Tuesday, November 22, 2005

My Oh My ...

It's been a wild few days. Blogging had to take a back seat to other activities for a bit. I've barely even had time to read my favs, much less make an entry.

Last week, I was reading about cessationism and reformationism. I started with Pyromaniac and worked links from there. What I got was discouraging, to say the least. Christians dissing other Christians, in the vernacular of West Texas, ain't perty. There's a lot of axe grindin' goin' on out there, folks. I can understand why some folks just skip it altogether.

I was getting pretty bummed as the week progressed, but then I went to church. Nice friendly people treating each other with kindness and respect, just like it's supposed to be. Nobody dissing nobody. Cool.

Gotta go.

Monday, November 14, 2005

Cessationism, once again

Oh, good grief! Inscrutable bailed on the whole debate. I think I stressed him out. I am sooo sorry! I did not mean to do that. That's not what I am about at all.

The debate, however, rages on over at Pyromaniac. Pretty interesting stuff, too. Phil states:

Now, before someone parrots the standard line, let me just say I realize that's still not an exegetical argument for cessationism.

Good. Now that we've gotten that out of the way! Let me expand a bit on where I am coming from.

I attend an inter-denominational church. Professing Christians of all stripes are welome members! This results in a group of people that must at all times maintain a profound respect for one another. Failure to do so could result in ripping each other to pieces over doctrinal issues. There is, like so many approaches to "doing church", good aspects and not-so-good aspects to it. We fellowship together because we love one another first, before our beliefs, at least that's the goal. Most times we achieve the goal, sometimes not. Such is life.

We try mightily to base everything that we do upon the inspired Word of God. We discuss doctrinal issues thoughtfully and respectfully. In some ways, it is the epitome of Christianity. In others, it results in watered-down written doctrine.

I have taught 1Cor 12-14 three times. I've taken a class on it at least three times. I've thought about it, ruminated upon it, and just generally tried to understand it. My conclusion is: those gifts must still be in operation. They may not be necessary in many parts of Western culture. Signs and wonders, after all, are primarily for unbelievers. If most folks, say where I live, are professing Christians, then why does there need to be signs and wonders? That, in and of itself, does not mean that they are not needed elsewhere.

I do not myself speak/pray in tongues. I have no problem whatsoever with those that do. Good on 'em. I do have a problem with those that say if you do not, you're not really Christian, and those that say those that do are part of some kind of loony bin twilight zone. If you are in either of these camps, in my opinion at least, you missed the over-arching point of 1Cor 12-14: there are many different tasks in the Body of Christ and many different people with many different gifts to perform those tasks. Get over it, we're all different.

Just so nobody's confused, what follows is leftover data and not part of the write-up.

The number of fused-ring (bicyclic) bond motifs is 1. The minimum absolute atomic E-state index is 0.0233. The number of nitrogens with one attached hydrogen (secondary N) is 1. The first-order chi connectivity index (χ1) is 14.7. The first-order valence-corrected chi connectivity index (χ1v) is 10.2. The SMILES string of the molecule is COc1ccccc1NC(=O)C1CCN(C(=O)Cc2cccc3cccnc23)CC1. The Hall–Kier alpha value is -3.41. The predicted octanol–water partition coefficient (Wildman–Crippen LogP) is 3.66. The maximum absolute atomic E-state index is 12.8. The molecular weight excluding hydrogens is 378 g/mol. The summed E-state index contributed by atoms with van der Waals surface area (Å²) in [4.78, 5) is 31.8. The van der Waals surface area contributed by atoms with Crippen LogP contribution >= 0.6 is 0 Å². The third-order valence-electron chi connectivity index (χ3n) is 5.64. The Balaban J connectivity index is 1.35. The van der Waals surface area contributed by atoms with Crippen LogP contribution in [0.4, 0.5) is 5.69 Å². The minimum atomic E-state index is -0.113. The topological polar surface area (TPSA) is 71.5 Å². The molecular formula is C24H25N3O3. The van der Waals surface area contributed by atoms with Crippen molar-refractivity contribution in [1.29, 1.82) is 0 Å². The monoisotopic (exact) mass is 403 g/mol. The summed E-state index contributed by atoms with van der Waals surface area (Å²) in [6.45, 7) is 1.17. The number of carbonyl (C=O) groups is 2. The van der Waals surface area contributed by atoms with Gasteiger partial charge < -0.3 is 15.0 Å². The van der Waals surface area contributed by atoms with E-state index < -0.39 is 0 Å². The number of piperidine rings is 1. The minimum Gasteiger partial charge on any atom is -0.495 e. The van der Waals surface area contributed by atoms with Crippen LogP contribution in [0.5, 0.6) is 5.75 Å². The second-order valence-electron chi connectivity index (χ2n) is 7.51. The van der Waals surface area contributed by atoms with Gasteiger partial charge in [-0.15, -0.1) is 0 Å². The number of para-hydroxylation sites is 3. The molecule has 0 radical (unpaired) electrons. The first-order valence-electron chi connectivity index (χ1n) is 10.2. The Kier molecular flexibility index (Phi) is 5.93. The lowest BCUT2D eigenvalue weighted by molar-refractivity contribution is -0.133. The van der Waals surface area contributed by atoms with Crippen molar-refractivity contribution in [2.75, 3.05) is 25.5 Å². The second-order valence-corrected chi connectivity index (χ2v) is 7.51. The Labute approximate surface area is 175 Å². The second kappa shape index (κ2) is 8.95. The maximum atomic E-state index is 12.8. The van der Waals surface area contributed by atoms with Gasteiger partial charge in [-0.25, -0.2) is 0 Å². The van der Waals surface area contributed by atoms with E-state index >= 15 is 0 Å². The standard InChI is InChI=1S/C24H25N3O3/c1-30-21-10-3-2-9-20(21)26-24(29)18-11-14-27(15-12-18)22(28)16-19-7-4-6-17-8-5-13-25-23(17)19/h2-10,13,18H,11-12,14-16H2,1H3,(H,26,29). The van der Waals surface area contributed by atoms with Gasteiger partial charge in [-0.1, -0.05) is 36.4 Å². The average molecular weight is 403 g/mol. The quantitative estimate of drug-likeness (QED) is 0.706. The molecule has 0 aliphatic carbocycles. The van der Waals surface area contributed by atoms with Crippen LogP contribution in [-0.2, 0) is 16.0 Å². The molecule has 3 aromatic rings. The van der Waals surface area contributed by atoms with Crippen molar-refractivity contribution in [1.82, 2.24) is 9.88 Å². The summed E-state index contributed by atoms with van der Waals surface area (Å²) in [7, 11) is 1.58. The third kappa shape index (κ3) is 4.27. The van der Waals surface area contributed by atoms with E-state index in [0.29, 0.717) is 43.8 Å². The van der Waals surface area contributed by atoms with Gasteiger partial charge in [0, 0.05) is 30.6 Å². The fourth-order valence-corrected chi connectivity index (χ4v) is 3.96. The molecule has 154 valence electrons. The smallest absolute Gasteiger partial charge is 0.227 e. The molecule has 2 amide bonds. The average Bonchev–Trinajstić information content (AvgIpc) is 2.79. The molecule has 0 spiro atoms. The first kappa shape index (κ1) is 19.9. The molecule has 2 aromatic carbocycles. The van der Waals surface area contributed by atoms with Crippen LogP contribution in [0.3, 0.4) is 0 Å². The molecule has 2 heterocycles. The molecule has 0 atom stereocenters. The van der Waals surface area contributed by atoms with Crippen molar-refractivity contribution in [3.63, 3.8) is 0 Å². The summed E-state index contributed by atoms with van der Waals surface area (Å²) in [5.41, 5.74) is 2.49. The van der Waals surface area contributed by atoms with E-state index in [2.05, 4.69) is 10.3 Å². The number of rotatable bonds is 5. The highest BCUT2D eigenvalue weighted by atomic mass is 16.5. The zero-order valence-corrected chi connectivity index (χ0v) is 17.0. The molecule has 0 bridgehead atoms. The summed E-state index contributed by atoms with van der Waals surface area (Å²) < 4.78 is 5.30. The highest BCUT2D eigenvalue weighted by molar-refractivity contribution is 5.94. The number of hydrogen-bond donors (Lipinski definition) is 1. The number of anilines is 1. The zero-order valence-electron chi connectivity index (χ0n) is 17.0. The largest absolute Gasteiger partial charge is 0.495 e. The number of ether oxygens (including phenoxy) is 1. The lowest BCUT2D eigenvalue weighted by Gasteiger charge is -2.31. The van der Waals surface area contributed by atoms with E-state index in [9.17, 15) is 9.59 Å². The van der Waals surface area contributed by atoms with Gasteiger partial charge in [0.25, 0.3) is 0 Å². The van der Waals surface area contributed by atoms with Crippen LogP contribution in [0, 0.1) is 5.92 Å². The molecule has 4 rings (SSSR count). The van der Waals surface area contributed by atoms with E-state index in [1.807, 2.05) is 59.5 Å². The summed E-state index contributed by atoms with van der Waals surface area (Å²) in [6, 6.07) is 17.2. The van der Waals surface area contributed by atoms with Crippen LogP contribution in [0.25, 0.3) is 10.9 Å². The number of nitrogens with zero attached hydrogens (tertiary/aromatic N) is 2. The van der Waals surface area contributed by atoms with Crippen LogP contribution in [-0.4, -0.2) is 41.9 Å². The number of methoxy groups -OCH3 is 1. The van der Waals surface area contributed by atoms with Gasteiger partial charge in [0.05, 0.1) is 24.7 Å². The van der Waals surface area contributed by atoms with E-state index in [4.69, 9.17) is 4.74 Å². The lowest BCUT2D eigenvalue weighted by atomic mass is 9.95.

Please understand, that I have spent far more time decrying the errant theology of the Word of Faith movement than I ever have cessationism. But I wasn't a blogger then, either. I see no reason to sweep my "intellect under the carpet" just because I enjoy a more demonstrative form of worship. I also do not see a reason for "dissing" those that want to worship quietly. Both are valid forms of expressing one's love for God. I do draw the line at worship services that are "not in good order". I just have no place in my life for rolling in the aisles and listening to people babble incoherently. Paul specifically warned against such, and if we are to consider the scriptures inspired, then we ought to listen, no?

I have had some wonderful experiences that people would consider "charismatic". I have also had a couple of experiences that were profoundly negative (although with paradoxically profoundly positive results). I think of spiritual gifts as simply part of the Christian gig. Somebody gets healed ... great! Move on please. Miracles can and do happen. In the Lord's brief ministry, I don't see Him making a big deal of performing miracles. Seems like He treats it as part of the job description, and expects us to do the same. But that is not license for charlitans to make windfall profits, or make up crazy crap and call it theology.


A lot of the controversy over at Pyromaniac seems to center on prophecy. Specifically, whether there is "revelation" today or all has been revealed through the existing Scriptures.

It seems like most folks regard the office of prophet as someone who foretells the future. The prophet is supposed to be some kind of divinely inspired soothsayer, incapable of making a mistake or telling a lie.